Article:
Using a mechatronics-based approach and open graphical system design tools helped engineering-services company Boston Engineering reduce development time and cost for a digital photo kiosk. As a result, image printing was more predictable, more reliable and higher in quality at an imaging output speed 10 times faster than similar devices on the market.

The kiosk uses an innovative printing process that allows customers to instantly print images from digital camera files. The key to success is to deliver high print quality in images. This requires precise tension control of media spools. The tension controller needs to adjust to vibrations from the cutter head, the varying number of photos printed at a time and variances in speeds of the motors driving the device.

Control system development demanded ongoing, cross-domain consultation among mechanical engineers, hardware designers, software developers and those knowledgeable about the details of the application. Modeling and prototyping were important for a successful design. Boston Engineering used higher-level tools for electromechanical design, including modeling the controller and prototyping the system.

Boston Engineering mechanical engineers created a CAD model of the mechanical system using SolidWorks. This mechanical modeling required several iterations as the customer better defined the subsystem mounting and volume allocation. The mechanical model was further refined based on control system specifications such as motor size, maximum inertia of moving parts and sensor selection.

Through modeling and feedback, it became evident that a simple PID controller would not provide the closed-loop bandwidth with the required stability margins. Therefore, the engineers resorted to a more sophisticated sixth-order phase-lead controller to meet the system’s closed-loop bandwidth of 20 Hz. Once the simulation showed that the system could meet the design specifications, engineers created a physical prototype.

Boston Engineering used the LabView graphical programming environment and the CompactRIO (reconfigurable I/O) FPGA-based (field programmable gate array) hardware platform, both from National Instruments. CompactRIO is a programmable automation controller (PAC) that combines an open embedded architecture with small size, extreme ruggedness, and hot-swappable industrial I/O modules. LabView was used to program the supervisory program on the module’s embedded microcontroller and to implement the motor control algorithm on an FPGA. This provided similarity in programming between the prototype and the deployed system. The PAC delivered pulse-width modulator (PWM) outputs to control two motors; encoders to provide velocity feedback for the motors; analog input channels for a Hall effect sensor position detector; digital lines for signaling; and channels for thermal and air readings.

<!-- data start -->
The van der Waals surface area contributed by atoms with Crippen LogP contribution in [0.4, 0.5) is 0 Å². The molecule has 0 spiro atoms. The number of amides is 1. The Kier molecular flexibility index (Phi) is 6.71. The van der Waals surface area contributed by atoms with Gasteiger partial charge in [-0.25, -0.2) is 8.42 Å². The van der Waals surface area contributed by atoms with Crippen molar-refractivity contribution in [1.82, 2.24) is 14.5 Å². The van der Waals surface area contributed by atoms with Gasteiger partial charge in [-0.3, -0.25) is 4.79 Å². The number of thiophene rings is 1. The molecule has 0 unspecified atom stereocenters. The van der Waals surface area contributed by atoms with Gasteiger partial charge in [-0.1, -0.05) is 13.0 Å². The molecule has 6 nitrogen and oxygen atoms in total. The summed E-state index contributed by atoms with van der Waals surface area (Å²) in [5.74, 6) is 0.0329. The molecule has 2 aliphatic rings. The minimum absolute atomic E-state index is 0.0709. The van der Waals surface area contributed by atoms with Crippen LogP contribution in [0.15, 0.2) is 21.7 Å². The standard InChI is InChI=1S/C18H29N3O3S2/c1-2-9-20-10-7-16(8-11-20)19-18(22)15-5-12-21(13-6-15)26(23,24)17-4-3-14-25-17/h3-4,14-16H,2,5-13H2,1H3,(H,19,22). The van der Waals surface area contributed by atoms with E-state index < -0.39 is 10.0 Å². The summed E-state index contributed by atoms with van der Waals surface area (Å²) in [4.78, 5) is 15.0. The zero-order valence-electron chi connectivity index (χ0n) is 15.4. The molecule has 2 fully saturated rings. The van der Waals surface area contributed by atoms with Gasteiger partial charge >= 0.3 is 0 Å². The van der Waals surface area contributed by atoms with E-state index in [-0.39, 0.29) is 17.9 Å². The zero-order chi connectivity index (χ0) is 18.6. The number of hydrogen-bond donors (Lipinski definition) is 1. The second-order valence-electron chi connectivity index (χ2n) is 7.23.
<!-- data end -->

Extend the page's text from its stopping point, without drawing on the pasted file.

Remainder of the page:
The mechatronics approach helped provide more accurate, timely predictions of the system’s reaction, facilitated greater team-wide input, and helped in meeting higher-level customer goals for the new kiosk. By streamlining the design process, the mechatronics approach improves communication with the customer and within the design team, verifies motion profiles, lowers the cost of machine design, and gives machine builders a clear competitive edge.

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Author Information
Nipun Mathur is product manager for motion control and mechatronics at National Instruments. Reach Nipun at .